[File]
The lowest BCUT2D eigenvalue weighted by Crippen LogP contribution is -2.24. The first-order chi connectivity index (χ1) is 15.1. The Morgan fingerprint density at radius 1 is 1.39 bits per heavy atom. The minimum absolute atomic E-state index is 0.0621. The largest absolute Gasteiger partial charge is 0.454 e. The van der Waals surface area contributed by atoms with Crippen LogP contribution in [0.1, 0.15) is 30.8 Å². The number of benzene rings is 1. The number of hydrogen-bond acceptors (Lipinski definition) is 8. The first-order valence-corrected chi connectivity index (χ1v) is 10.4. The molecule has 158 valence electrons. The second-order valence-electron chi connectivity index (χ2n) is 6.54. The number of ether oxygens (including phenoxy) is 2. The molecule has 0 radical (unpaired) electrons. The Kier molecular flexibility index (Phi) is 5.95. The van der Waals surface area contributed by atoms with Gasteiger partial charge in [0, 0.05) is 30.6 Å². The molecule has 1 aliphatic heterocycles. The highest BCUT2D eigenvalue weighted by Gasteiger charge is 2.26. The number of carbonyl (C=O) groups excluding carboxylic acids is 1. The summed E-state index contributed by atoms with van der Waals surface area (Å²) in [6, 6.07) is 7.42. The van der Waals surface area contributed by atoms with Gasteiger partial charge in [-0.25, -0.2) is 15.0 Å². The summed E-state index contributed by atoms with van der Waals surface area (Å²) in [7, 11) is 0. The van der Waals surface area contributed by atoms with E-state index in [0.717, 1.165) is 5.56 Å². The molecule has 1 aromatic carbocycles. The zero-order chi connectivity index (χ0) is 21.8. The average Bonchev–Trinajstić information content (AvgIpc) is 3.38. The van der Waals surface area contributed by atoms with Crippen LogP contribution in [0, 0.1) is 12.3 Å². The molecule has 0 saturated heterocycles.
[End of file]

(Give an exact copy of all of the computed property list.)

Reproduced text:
The lowest BCUT2D eigenvalue weighted by Crippen LogP contribution is -2.24. The first-order chi connectivity index (χ1) is 15.1. The Morgan fingerprint density at radius 1 is 1.39 bits per heavy atom. The minimum absolute atomic E-state index is 0.0621. The largest absolute Gasteiger partial charge is 0.454 e. The van der Waals surface area contributed by atoms with Crippen LogP contribution in [0.1, 0.15) is 30.8 Å². The number of benzene rings is 1. The number of hydrogen-bond acceptors (Lipinski definition) is 8. The first-order valence-corrected chi connectivity index (χ1v) is 10.4. The molecule has 158 valence electrons. The second-order valence-electron chi connectivity index (χ2n) is 6.54. The number of ether oxygens (including phenoxy) is 2. The molecule has 0 radical (unpaired) electrons. The Kier molecular flexibility index (Phi) is 5.95. The van der Waals surface area contributed by atoms with Gasteiger partial charge in [0, 0.05) is 30.6 Å². The molecule has 1 aliphatic heterocycles. The highest BCUT2D eigenvalue weighted by Gasteiger charge is 2.26. The number of carbonyl (C=O) groups excluding carboxylic acids is 1. The summed E-state index contributed by atoms with van der Waals surface area (Å²) in [6, 6.07) is 7.42. The van der Waals surface area contributed by atoms with Gasteiger partial charge in [-0.25, -0.2) is 15.0 Å². The summed E-state index contributed by atoms with van der Waals surface area (Å²) in [7, 11) is 0. The van der Waals surface area contributed by atoms with E-state index in [0.717, 1.165) is 5.56 Å². The molecule has 1 aromatic carbocycles. The zero-order chi connectivity index (χ0) is 21.8. The average Bonchev–Trinajstić information content (AvgIpc) is 3.38. The van der Waals surface area contributed by atoms with Crippen LogP contribution in [0, 0.1) is 12.3 Å². The molecule has 0 saturated heterocycles.